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Open AccessReview

Photonic Crystal Stimuli-Responsive Chromatic Sensors: A Short Review

1
Institute of Photonics and Nanotechnologies (IFN-CNR) CSMFO Laboratory and Fondazione Bruno Kessler (FBK) Photonics Unit, 38123 Povo (Trento), Italy
2
Department of Materials Technology, Faculty of Applied Sciences, Ho Chi Minh City University of Technology and Education, Ho Chi Min City 70000, Vietnam
3
Faculty of Physico-Mathematical Sciences, Benemérita Universidad Autónoma de Puebla (BUAP), Puebla 72570, Mexico
4
Institute of Low Temperature and Structure Research, PAS, 50-422 Wroclaw, Poland
5
Nello Carrara Institute of Applied Physics (IFAC CNR), 50019 Sesto Fiorentino (Firenze), Italy
*
Author to whom correspondence should be addressed.
Micromachines 2020, 11(3), 290; https://doi.org/10.3390/mi11030290
Received: 15 January 2020 / Revised: 29 February 2020 / Accepted: 8 March 2020 / Published: 10 March 2020
(This article belongs to the Special Issue 10th Anniversary of Micromachines)
Photonic crystals (PhC) are spatially ordered structures with lattice parameters comparable to the wavelength of propagating light. Their geometrical and refractive index features lead to an energy band structure for photons, which may allow or forbid the propagation of electromagnetic waves in a limited frequency range. These unique properties have attracted much attention for both theoretical and applied research. Devices such as high-reflection omnidirectional mirrors, low-loss waveguides, and high- and low-reflection coatings have been demonstrated, and several application areas have been explored, from optical communications and color displays to energy harvest and sensors. In this latter area, photonic crystal fibers (PCF) have proven to be very suitable for the development of highly performing sensors, but one-dimensional (1D), two-dimensional (2D) and three-dimensional (3D) PhCs have been successfully employed, too. The working principle of most PhC sensors is based on the fact that any physical phenomenon which affects the periodicity and the refractive index of the PhC structure induces changes in the intensity and spectral characteristics of the reflected, transmitted or diffracted light; thus, optical measurements allow one to sense, for instance, temperature, pressure, strain, chemical parameters, like pH and ionic strength, and the presence of chemical or biological elements. In the present article, after a brief general introduction, we present a review of the state of the art of PhC sensors, with particular reference to our own results in the field of mechanochromic sensors. We believe that PhC sensors based on changes of structural color and mechanochromic effect are able to provide a promising, technologically simple, low-cost platform for further developing devices and functionalities. View Full-Text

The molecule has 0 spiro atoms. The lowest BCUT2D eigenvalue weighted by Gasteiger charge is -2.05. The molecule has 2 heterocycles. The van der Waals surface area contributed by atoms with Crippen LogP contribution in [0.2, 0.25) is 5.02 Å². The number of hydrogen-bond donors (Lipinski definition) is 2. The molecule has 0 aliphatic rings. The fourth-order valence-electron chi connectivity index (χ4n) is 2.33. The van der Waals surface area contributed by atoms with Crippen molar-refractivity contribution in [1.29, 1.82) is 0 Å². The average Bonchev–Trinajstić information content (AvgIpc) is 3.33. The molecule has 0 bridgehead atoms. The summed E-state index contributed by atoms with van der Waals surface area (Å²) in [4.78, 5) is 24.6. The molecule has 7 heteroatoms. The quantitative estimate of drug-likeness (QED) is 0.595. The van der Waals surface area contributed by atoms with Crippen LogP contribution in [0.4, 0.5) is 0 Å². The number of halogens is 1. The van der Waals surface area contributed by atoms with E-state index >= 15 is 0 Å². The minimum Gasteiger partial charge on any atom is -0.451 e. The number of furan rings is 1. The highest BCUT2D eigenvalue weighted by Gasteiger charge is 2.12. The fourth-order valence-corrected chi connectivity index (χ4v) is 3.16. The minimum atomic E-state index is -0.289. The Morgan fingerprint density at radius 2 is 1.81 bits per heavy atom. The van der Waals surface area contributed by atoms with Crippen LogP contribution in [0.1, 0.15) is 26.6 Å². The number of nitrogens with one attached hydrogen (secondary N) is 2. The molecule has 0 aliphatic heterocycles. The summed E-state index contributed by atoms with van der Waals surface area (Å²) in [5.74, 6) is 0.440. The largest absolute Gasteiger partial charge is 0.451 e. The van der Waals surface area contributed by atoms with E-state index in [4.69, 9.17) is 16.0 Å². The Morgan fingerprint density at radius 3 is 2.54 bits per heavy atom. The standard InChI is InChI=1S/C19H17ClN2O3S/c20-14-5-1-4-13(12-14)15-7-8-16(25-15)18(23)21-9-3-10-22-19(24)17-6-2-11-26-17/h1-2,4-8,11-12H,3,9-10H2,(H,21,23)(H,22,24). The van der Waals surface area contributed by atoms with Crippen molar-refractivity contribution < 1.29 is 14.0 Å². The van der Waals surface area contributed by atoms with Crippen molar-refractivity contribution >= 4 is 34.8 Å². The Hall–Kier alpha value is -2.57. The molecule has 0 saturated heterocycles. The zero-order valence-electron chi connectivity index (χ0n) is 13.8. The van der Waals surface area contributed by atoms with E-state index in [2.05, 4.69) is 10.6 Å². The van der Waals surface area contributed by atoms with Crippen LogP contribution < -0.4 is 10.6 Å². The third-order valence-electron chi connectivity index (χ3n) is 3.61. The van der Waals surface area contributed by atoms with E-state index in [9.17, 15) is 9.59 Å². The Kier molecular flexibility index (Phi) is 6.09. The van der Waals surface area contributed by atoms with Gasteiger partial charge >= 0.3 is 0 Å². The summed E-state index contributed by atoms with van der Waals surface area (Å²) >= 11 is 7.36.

Keywords: photonic crystal; optical sensing; nanostructures; mechanochromic sensors photonic crystal; optical sensing; nanostructures; mechanochromic sensors
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MDPI and ACS Style

Chiappini, A.; Tran, L.T.N.; Trejo-García, P.M.; Zur, L.; Lukowiak, A.; Ferrari, M.; Righini, G.C. Photonic Crystal Stimuli-Responsive Chromatic Sensors: A Short Review. Micromachines 2020, 11, 290.

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